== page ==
Lithuanian Lager Face Off Part 2: the face offening


A few weeks ago, we had a “taste off” between two lithuanian lagers – Utenos and Kalnapilis.

We weren’t blown away by either, but slightly preferred Utenos. This time, though, we went back to our old favourite for comparison – Svyturys.

They’re very proud of Svyturys in Lithuania, and it was one of the first Lithuanian beers to be imported to the UK. They have several varieties. Tonight, we tested Ekstra Draught (unpasteurised), Gintarinis (with a gold label) and Svyturio (with a red label).

Gintarinis is supposedly a pilsner (“Pilsner my arse” – Boak) but is not especially hoppy or “dry”. It’s really a slightly more hoppy version of a helles.

Ekstra (unpasteurised) is the poshest beer in their range, and a Dortmuner type. Its bottle is very swanky – no label except at the neck, with a big logo embossed in the glass. The beer is very nice, and very much “true to style”. It’s hard to say if the “draught” status makes much difference, but its nice to see this kind of thing happening.

They don’t say what type of beer Svyturio is supposed to be – only that it’s a cross between Gintarinis and Ekstra. But it tastes quite different. Guilty admission – we actually did a Pepsi-style blind taste test, and we were only able to identify “red” as different from the other two. It’s much thinner, despite being stronger, and pleasantly bland. It’s also a little lighter in colour.

Gintarinus initially won in the blind test, but as the beers warmed up, it started to smell a bit off. This could have just been an off bottle though.

We can’t quite work out whether Svyturys is a force for good or evil in the beer world. On the one hand, their website boasts such delights as Svyturys Extra Cold, and the tempting promise of “even lighter beers” to come (urgh…). On the other hand, we always enjoy a bottle of it, and even Roger Protz rates it (in “300 Beers to try before you die”).

We’re now going to try and track down the rarer treats in the Svyturys range – Degintas (a baltic porter type), Baltas (a wheat beer) and the most enticing, Baltijos, which according to the website is “distinguished for its hard scum”. Yummmmm.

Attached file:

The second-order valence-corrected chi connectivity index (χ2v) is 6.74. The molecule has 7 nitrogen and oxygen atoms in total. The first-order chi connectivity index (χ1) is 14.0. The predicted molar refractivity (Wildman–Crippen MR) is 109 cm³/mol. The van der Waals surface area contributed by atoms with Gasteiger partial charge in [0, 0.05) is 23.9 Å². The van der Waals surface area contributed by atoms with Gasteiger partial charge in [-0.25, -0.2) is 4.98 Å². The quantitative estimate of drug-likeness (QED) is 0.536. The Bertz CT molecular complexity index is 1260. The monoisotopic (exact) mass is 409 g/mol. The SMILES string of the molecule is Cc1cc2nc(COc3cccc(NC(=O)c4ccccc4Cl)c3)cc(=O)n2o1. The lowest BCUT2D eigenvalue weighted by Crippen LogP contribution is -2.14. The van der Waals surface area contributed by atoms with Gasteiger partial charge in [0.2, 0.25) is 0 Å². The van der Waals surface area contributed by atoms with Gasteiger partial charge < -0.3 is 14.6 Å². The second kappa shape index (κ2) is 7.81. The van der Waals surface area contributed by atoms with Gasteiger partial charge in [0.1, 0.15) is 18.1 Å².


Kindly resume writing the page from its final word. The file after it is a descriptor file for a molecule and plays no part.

Boak and Bailey

5 replies on “Lithuanian Lager Face Off Part 2: the face offening”

Good luck finding Baltic porters in London! For some reason none of the brewers that make them want to distribute them in London.

My great hope is to find some in one of the many eastern european corner shops that have opened in the last couple of years. I get the impression most of them “handle their own imports” (although that could be an unfair assumption) and they might just go crazy some time. It’s bizarre that the big importers would think it makes sense to import three different yellow lagers, and not one porter. Because people in London hate stout and porter, right? I did once get Okocim Palone (sp?), which is a Polish smoked porter. Weird – but quite nice.

For Polish beers, there’s a huge import/export business over in West London dealing with this.

My friend Jon (often mentioned on my blog as “Clio Jon”) works for BBC Business News and they did a piece from the warehouse. He asked if they import the porters from the Polish brewers, and the answer was yes, although they had none at that time. So they’re out there somewhere.

Let me know if you find any.

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